Eventually, this had to be put in writing.
Many of you are accustomed to reading leadership encouragement, devotional thoughts, and other ministry-related matters at this site. But today’s article is only about food and family. It seems fitting and timely for the holy days, holidays, and many gatherings that involve eating.
If you’ve known my family relatively well for any length of time, then you know we like food. We’re somewhat spoiled, and we usually have more than enough. Indeed, we have a lot to be thankful for, and I’m not just thinking about food. We have roofs above us, good places to sleep, food on our tables, and shoes on our feet.
We’re also grateful for Lisa, our very own food-pusher (credit to Jeremy, our son-in-law, for this endearing nickname). Today I’m telling you about those dishes that need no pushing. They disappear soon after leaving her kitchen. These are (arguably) the top 5 main dishes, sides, and desserts, for a total of 15.
Lisa has cultivated her cooking techniques through a lot of trial and error. But these dishes are some of our family’s favorites. They’re listed in the order of how they came to mind. I’m sure family feedback will insist on an additional list. But in case you’re curious, the dessert list comes last and with more passion than I should be writing with.
Here’s a Bible verse to get us started with grace. “Go your way, eat the fat, drink the sweet, and send portions to those for whom nothing is prepared; for this day is holy to our Lord. Do not sorrow, for the joy of the Lord is your strength” (Nehemiah 8:10). Thank you, Lord, for the gift of family, food, and the fellowship of your Spirit. Amen.” Now let’s get to the kitchen.
Fajita Chicken – It’s small pieces of grilled seasoned chicken and peppers and onions. The necessary accompaniments are present at the table, like salsa, queso, soft tortilla wraps, etc. Lisa likes Mexican food so much that I’ve often questioned her heritage and genealogy.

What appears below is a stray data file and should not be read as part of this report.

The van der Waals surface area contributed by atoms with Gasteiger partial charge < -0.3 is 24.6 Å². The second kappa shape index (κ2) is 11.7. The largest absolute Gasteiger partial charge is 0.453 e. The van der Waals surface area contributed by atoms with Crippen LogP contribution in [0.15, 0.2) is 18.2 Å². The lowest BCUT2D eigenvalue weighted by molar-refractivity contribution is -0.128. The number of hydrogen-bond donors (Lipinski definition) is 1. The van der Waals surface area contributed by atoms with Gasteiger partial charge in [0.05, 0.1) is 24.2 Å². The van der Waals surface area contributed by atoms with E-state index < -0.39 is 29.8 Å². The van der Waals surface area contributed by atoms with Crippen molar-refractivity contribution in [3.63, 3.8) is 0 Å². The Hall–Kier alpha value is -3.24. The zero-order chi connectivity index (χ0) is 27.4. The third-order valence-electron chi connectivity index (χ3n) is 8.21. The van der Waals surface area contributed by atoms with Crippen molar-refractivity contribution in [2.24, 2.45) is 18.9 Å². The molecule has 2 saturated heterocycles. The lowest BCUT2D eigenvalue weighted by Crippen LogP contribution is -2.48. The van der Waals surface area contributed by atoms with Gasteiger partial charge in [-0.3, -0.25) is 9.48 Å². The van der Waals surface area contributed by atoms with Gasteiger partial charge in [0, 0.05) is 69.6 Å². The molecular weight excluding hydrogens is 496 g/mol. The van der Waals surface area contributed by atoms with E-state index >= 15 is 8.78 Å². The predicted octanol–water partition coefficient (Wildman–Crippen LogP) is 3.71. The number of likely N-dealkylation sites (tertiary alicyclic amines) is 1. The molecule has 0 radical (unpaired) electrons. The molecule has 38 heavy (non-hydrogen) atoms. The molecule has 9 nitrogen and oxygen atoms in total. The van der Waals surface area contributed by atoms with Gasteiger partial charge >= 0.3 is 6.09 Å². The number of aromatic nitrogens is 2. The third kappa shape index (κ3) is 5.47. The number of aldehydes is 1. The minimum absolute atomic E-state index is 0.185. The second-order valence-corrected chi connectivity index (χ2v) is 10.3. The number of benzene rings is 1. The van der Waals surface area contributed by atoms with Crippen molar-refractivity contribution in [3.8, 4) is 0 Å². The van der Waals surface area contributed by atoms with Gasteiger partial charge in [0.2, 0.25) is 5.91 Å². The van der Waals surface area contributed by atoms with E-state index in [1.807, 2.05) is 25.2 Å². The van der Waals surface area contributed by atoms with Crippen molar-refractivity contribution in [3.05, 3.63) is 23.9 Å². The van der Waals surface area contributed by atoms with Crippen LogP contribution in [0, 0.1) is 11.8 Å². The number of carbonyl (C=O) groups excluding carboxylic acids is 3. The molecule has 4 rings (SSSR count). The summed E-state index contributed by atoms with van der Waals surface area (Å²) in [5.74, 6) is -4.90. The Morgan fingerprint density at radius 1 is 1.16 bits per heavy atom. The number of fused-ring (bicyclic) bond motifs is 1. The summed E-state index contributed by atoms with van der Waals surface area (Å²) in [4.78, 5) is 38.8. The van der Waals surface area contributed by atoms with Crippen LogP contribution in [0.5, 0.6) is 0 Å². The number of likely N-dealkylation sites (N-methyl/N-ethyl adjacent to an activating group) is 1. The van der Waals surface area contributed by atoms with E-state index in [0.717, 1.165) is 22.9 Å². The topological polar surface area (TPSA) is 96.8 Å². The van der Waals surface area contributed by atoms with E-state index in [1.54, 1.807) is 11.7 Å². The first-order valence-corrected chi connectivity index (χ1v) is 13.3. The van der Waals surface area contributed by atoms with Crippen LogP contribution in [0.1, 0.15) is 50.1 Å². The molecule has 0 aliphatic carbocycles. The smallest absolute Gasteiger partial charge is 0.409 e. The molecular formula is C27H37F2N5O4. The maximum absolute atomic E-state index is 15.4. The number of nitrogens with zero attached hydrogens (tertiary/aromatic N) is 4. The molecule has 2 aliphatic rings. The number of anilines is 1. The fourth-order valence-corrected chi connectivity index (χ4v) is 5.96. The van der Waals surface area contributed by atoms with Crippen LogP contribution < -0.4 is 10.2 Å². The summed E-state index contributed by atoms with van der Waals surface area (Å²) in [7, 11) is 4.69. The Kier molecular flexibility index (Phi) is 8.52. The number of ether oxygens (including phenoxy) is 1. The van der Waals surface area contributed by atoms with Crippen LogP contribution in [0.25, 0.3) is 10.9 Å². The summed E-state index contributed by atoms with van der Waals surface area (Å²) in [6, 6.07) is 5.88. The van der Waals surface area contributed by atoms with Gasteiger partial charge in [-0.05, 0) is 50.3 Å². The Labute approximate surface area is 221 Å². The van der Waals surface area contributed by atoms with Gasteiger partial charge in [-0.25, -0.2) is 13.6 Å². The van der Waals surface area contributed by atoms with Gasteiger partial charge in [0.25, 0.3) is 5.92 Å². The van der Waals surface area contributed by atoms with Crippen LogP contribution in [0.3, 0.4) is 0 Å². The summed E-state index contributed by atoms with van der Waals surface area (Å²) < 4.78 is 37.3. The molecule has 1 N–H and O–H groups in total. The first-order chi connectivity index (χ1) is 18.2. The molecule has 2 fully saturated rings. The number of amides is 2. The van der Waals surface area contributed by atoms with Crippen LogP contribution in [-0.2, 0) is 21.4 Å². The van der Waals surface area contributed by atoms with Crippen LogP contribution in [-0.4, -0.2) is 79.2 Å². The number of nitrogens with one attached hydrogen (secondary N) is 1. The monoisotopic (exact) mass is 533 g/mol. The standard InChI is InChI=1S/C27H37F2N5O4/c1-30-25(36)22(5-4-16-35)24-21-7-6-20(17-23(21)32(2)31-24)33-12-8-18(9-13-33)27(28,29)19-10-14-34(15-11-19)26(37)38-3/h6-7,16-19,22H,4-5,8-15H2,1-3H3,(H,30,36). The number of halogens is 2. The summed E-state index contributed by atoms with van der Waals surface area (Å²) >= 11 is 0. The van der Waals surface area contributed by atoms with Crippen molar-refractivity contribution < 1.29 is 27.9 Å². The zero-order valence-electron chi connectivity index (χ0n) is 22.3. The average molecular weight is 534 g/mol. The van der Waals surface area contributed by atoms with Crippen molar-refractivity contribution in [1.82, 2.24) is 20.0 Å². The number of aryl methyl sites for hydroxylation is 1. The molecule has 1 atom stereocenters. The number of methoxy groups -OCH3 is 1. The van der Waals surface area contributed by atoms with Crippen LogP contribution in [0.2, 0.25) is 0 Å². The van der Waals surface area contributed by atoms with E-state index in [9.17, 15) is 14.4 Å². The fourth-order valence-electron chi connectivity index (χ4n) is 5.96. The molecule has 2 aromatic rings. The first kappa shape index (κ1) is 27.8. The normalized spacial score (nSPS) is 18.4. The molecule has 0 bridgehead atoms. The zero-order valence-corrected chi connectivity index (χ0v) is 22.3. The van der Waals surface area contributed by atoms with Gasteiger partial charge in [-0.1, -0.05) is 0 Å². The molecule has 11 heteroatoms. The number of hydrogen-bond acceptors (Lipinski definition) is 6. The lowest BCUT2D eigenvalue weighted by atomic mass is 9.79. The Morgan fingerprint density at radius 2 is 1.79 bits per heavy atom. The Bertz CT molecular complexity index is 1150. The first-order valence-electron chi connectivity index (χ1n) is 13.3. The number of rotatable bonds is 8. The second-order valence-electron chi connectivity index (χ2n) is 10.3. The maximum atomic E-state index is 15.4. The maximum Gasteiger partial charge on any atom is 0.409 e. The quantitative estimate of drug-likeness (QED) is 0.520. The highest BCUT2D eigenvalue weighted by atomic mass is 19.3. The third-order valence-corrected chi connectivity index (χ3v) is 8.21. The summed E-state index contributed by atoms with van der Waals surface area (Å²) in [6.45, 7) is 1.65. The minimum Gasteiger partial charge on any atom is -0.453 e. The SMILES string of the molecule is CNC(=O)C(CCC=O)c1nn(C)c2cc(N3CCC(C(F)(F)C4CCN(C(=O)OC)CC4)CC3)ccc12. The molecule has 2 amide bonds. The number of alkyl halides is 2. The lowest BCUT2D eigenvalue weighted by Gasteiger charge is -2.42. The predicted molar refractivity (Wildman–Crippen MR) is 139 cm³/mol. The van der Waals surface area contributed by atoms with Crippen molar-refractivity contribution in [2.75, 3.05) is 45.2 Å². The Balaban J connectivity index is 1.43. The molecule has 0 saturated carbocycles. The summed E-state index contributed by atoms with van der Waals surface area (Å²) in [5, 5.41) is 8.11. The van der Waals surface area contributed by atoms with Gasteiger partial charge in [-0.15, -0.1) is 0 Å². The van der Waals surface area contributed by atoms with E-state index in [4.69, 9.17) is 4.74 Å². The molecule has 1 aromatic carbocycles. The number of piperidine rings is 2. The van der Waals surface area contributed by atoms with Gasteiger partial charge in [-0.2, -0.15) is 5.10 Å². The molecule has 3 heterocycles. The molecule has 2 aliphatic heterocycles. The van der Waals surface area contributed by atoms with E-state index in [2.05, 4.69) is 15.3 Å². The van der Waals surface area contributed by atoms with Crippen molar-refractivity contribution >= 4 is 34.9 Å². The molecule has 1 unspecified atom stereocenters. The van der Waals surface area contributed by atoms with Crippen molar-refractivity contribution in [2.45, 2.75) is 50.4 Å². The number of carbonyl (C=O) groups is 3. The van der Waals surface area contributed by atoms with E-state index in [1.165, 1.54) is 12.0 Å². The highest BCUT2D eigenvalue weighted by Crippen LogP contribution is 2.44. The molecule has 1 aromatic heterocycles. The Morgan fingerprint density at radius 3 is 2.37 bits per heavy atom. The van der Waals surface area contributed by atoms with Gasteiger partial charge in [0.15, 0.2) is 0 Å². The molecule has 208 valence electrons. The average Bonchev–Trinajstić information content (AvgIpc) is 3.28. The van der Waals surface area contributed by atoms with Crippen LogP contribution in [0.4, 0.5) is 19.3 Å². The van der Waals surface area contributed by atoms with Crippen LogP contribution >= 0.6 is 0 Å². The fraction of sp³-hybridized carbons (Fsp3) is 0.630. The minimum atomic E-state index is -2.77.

Grilled Pork Chops – we like to buy pork tenderloin when it’s on sale (BOGO) and ask the meat department to slice it for us. It’s much more affordable like this. These chops are then cooked on the gas stove, which has a center small flat griddle section. Near them being done, Lisa likes to add Twisted Q Wicked Sweet Bourbon seasoning. Personally, I can eat about 7 ounces and enjoy every bite of this flavorful dish.
Chicken Tortilla Soup – Lisa loves to make soups. I think it’s because she can prepare them in the morning, and there’s no afternoon/evening stress for supper. We started eating this soup in restaurants over a decade ago. She got curious and crafted her own. Now, it’s hard to enjoy any restaurant rendition of this family favorite. Her version is dairy-based as opposed to the tomato-based option that some make. She’s given this recipe out about a hundred times or more over the last few years. This is also one of those items she dropped off at the homes of those who are sickly.
Pasta e Fagioli Soup – It’s another one of those that we first enjoyed while eating out. But sometimes we would rather stay in. Lisa can make a large enough batch of this tomato-based soup that we can eat from it for a day or three. Don’t forget to add a touch of red pepper flakes to make this even tastier.
Wendy’s Chili – We recently started counting macros instead of only counting calories. When we’re doing it well, we need accuracy. So, this copycat dish was selected, and we went to work. We collected the ingredients and counted the macros. To make a long story shorter, for our own sake, we know the protein, carbs, and fat content per cup of this deliciously meaty soup. It tastes even better the second day, and after a late Wednesday on the church campus, it’s so good.